Sequence databases are not the only repositories that see exponential growth. The internet helps companies to collect information in unprecedented orders of magnitude, which has spurned the development of new software solutions. “Big data” is the term that stuck with it and blew life into the data analysis. Widespread coverage ensued, including a series of blog posts published by the New York Times. Data produced by sequencing is big: Current hard drives are too slow for raw data acquisition in modern sequencers and we have to ship the discs because we lack the bandwidth to transmit the data via the internet. But we process them only once and in a couple of years from now they can be reproduced with ease.
Large-scale data collection is once again hailed as the next big thing and spiced with calls for a revolution in science. In 2008, Wired even announced the end of theory. Experimental scientists make good use of hypotheses and targeted experiments under the scientific method the last time I checked though. A TEDMED12 presentation by Atul Butte, bioinformatician at Stanford is symptomatic in it’s revolutionary language and caused concern with Florian Markowetz, bioinformatician at the Cancer Center in Cambdridge, UK (and a Facebook friend of mine). Florian complains and explains that the quantitative changes in the data does not lead to a new quality of science and calls for better theories and model development. He’s right, although the issue of data acquisition and source material had deserved more attention (what can you expect from a mathematician).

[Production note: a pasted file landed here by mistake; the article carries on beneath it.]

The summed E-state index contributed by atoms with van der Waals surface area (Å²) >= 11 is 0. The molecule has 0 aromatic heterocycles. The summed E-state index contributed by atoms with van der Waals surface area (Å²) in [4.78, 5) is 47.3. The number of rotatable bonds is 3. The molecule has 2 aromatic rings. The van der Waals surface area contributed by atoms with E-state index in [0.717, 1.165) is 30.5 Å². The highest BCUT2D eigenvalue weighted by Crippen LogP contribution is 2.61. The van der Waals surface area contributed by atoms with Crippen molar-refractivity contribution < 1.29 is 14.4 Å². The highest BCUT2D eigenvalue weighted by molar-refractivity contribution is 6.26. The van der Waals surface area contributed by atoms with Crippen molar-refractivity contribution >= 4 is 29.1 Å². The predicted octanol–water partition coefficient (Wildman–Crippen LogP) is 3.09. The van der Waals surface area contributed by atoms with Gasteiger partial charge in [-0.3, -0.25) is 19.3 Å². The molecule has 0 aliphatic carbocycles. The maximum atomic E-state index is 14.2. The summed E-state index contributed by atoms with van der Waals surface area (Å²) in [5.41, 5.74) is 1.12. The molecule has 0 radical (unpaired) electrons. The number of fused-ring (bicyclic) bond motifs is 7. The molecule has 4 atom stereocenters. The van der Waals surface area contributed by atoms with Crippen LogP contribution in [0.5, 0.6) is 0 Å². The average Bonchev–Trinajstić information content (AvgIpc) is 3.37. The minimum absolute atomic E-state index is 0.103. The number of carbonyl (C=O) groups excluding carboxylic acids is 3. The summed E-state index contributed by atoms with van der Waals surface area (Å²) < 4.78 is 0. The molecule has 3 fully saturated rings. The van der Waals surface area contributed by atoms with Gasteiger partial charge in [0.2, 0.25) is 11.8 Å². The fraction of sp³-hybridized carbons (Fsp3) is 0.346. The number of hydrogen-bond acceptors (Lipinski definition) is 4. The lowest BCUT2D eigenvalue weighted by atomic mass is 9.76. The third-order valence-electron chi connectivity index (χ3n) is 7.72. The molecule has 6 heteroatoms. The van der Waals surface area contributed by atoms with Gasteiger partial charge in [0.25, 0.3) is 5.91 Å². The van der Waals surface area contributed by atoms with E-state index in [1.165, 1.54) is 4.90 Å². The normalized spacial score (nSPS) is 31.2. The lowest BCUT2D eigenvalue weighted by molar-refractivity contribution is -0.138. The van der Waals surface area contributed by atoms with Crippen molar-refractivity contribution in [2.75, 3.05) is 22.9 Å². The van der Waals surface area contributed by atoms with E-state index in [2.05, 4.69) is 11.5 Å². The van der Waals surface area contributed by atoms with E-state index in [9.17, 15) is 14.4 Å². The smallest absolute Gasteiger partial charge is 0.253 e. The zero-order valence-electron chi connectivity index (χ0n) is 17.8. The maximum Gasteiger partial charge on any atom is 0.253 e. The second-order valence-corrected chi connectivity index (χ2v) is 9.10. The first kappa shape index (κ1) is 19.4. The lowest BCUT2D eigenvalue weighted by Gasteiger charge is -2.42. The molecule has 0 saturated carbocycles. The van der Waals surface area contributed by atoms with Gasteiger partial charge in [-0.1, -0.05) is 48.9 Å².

We don’t know what to expect from e.g. exome sequencing for a particular disease and the only way to find out is to do the experiment, look at the data, come up with guestimates and confirm your finding in the next round. Current data gathering and analysis projects in the life sciences won’t be classified as big data by the next sweep of scientists anyway. They are mere community technology exploration projects using ad hoc solutions.